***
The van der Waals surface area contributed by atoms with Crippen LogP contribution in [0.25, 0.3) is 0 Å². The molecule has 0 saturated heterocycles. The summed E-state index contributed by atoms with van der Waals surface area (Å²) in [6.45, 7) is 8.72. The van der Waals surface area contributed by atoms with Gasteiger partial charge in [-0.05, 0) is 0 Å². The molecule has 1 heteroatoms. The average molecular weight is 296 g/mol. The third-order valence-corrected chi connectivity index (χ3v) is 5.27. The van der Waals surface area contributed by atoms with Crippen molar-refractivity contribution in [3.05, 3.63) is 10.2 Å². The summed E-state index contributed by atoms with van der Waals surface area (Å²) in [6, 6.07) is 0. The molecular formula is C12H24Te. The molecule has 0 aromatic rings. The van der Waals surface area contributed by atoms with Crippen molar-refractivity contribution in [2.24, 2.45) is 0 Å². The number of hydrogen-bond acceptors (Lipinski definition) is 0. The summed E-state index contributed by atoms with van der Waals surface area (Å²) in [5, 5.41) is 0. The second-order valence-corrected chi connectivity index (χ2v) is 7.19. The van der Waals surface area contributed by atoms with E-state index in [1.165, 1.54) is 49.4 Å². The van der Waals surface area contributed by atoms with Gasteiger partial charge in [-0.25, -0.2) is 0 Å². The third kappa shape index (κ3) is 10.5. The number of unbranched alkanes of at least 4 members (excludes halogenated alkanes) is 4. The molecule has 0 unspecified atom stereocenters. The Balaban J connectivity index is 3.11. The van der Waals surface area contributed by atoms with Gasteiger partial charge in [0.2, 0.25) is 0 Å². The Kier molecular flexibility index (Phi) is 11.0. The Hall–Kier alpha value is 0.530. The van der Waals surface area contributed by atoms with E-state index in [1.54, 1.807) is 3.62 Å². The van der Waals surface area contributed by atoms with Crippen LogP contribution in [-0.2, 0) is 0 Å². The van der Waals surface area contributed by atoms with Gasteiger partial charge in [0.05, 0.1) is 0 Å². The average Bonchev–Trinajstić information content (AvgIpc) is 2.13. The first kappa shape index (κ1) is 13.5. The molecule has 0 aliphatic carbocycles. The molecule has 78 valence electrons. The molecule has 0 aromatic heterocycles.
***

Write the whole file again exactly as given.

The van der Waals surface area contributed by atoms with Crippen LogP contribution in [0.25, 0.3) is 0 Å². The molecule has 0 saturated heterocycles. The summed E-state index contributed by atoms with van der Waals surface area (Å²) in [6.45, 7) is 8.72. The van der Waals surface area contributed by atoms with Gasteiger partial charge in [-0.05, 0) is 0 Å². The molecule has 1 heteroatoms. The average molecular weight is 296 g/mol. The third-order valence-corrected chi connectivity index (χ3v) is 5.27. The van der Waals surface area contributed by atoms with Crippen molar-refractivity contribution in [3.05, 3.63) is 10.2 Å². The summed E-state index contributed by atoms with van der Waals surface area (Å²) in [6, 6.07) is 0. The molecular formula is C12H24Te. The molecule has 0 aromatic rings. The van der Waals surface area contributed by atoms with Crippen molar-refractivity contribution in [2.24, 2.45) is 0 Å². The number of hydrogen-bond acceptors (Lipinski definition) is 0. The summed E-state index contributed by atoms with van der Waals surface area (Å²) in [5, 5.41) is 0. The second-order valence-corrected chi connectivity index (χ2v) is 7.19. The van der Waals surface area contributed by atoms with E-state index in [1.165, 1.54) is 49.4 Å². The van der Waals surface area contributed by atoms with Gasteiger partial charge in [-0.25, -0.2) is 0 Å². The third kappa shape index (κ3) is 10.5. The number of unbranched alkanes of at least 4 members (excludes halogenated alkanes) is 4. The molecule has 0 unspecified atom stereocenters. The Balaban J connectivity index is 3.11. The van der Waals surface area contributed by atoms with Gasteiger partial charge in [0.2, 0.25) is 0 Å². The Kier molecular flexibility index (Phi) is 11.0. The Hall–Kier alpha value is 0.530. The van der Waals surface area contributed by atoms with E-state index in [1.54, 1.807) is 3.62 Å². The van der Waals surface area contributed by atoms with Crippen LogP contribution in [-0.2, 0) is 0 Å². The van der Waals surface area contributed by atoms with Gasteiger partial charge in [0.05, 0.1) is 0 Å². The average Bonchev–Trinajstić information content (AvgIpc) is 2.13. The first kappa shape index (κ1) is 13.5. The molecule has 0 aliphatic carbocycles. The molecule has 78 valence electrons. The molecule has 0 aromatic heterocycles.